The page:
Andre Villas-Boas spoke of rewriting Tottenham's history at Old Trafford on Saturday - but never mentioned the changing of his own.
It is a measure of the man that Villas-Boas chose to heap the praise on his players following their 3-2 win at Manchester United. There was not even a passing aside to the defeat he suffered at Old Trafford 12 months previously, in the early days of a troubled stint at Chelsea.
"Andre is a cool guy who is really easy to talk to," said matchwinner Clint Dempsey. "He wants to win and be successful and his attention to detail, from the management to the physios is just first class. Hopefully we can do some special things."
The recurring themes in Villas-Boas' assessment of Tottenham's first win at Old Trafford since 1989 were "authority and confidence".
His players needed both, first to seize the initiative from United in a spellbinding opening half, then to repel the comeback as Sir Alex Ferguson's side turned the screw in their ultimately doomed quest for an equaliser.
"They felt inspired all week that they could do something at Old Trafford," he said. "It came down to the talent they have and the authority and confidence they feel. The way we played in the first half was unbelievable. It is not common to see on this ground and the way we defended afterwards showed a team that believes in each other."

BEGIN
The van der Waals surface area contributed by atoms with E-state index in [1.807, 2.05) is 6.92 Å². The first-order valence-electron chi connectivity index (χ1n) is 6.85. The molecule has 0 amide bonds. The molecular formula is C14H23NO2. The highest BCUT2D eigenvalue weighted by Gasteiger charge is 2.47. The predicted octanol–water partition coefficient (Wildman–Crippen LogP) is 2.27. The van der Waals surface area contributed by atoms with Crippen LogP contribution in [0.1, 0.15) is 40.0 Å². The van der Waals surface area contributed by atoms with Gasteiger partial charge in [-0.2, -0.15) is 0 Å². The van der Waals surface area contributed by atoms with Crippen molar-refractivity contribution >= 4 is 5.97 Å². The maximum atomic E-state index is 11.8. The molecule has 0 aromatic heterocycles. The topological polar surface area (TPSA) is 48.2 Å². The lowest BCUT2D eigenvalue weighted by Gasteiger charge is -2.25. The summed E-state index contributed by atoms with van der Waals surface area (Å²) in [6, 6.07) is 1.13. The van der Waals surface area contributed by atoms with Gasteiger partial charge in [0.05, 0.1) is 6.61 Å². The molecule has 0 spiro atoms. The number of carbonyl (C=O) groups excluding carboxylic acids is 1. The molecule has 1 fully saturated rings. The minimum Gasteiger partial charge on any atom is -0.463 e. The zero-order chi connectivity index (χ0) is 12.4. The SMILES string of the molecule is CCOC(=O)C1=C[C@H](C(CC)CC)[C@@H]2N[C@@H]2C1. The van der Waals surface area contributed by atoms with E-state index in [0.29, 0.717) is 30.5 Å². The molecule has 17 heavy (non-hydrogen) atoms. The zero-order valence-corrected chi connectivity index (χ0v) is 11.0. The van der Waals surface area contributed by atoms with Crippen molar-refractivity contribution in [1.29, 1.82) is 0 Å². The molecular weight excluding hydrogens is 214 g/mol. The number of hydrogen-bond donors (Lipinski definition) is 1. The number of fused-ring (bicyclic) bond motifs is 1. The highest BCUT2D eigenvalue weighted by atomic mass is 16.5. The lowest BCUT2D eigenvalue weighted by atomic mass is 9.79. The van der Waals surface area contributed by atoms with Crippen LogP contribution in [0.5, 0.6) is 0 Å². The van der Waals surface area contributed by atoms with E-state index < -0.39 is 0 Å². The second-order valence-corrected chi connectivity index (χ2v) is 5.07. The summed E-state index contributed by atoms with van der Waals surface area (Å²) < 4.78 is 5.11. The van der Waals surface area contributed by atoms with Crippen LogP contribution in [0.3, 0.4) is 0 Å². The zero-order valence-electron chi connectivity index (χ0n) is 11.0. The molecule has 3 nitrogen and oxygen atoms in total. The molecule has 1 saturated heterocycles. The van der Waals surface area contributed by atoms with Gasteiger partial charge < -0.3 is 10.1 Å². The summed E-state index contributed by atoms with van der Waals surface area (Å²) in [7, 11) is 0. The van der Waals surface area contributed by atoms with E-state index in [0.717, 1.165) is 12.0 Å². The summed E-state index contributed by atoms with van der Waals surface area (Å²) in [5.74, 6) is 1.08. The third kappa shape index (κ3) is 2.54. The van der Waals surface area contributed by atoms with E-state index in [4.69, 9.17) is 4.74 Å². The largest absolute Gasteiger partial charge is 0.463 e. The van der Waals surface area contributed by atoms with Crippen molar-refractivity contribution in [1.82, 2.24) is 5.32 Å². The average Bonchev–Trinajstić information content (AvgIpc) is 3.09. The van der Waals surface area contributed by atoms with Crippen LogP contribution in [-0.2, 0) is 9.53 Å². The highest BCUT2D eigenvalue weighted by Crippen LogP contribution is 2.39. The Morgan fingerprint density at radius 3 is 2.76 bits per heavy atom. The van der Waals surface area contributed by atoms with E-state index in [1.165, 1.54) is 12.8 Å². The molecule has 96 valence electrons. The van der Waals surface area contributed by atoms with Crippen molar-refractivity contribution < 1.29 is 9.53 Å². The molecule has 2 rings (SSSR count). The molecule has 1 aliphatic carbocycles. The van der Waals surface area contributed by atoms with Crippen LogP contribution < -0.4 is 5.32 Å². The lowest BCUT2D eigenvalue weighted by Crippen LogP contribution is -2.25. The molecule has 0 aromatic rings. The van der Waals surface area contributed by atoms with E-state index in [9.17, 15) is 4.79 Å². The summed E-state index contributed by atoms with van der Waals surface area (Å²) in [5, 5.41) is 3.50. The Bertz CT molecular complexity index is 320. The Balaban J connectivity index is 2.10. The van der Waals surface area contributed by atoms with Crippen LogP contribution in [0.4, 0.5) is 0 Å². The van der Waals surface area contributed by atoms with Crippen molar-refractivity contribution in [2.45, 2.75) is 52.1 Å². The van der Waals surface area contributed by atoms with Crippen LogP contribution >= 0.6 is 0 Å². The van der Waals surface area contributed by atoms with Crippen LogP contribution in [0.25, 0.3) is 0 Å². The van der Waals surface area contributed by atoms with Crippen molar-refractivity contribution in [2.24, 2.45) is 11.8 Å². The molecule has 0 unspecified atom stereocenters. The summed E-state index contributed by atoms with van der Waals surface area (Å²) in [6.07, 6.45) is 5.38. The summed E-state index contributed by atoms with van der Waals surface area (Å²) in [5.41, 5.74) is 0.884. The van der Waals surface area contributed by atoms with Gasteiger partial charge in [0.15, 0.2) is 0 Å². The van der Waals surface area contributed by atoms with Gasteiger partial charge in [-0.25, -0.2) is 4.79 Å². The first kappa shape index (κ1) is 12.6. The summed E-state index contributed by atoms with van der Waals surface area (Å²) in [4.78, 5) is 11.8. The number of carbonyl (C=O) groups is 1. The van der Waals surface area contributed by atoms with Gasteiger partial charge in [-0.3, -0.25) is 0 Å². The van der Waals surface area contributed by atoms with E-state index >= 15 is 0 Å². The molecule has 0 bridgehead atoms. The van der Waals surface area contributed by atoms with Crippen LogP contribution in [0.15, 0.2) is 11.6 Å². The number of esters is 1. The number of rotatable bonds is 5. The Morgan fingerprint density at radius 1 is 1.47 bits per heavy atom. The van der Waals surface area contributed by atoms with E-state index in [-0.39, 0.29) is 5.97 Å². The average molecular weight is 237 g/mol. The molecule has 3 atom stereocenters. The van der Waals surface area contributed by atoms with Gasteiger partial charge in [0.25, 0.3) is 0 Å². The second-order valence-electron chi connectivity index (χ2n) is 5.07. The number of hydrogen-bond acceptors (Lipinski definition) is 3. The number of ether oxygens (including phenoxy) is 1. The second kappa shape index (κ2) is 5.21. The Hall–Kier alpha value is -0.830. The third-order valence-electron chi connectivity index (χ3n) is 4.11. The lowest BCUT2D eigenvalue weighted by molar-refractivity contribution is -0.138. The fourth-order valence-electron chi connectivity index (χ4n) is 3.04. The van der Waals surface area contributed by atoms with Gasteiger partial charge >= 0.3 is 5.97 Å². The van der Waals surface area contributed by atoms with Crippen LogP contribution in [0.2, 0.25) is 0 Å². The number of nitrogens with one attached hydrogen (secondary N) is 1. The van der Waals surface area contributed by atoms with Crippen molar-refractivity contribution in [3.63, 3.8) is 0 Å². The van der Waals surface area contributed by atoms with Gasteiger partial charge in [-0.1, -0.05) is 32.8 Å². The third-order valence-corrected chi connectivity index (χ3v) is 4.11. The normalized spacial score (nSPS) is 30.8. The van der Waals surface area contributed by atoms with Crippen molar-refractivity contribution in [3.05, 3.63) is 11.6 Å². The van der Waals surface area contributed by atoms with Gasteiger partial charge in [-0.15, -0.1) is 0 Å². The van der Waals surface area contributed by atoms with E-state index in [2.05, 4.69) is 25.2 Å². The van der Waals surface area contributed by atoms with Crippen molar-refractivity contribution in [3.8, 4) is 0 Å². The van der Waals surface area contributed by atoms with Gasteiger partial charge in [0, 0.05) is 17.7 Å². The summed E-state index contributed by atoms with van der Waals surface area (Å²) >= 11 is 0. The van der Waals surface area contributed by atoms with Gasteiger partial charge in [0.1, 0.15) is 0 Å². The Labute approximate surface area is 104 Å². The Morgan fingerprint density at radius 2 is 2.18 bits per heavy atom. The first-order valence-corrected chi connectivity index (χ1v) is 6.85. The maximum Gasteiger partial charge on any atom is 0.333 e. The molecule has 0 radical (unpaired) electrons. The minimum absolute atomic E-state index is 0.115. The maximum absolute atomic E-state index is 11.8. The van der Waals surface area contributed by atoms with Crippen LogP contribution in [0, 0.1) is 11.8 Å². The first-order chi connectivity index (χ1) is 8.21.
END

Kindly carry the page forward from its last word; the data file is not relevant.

That one of Tottenham's goalscorers, Gareth Bale, had barely trained all week due to a virus just made what transpired all the more remarkable.
If they hadn't known who the teams were, few who were present would have picked the hosts as more likely Premier League title contenders.
Tottenham's first-half display exposed some woefully weak United defending, for which the defenders alone cannot be blamed. Exploiting spaces in midfield neither Paul Scholes nor Michael Carrick were able to fill, first Jan Vertonghen, then Bale drove deep into United territory and found the finish to match.
"Lackadaisical," was Ferguson's description of that performance, before going on to praise his players' character and condemn the time-keeping of referee Chris Foy.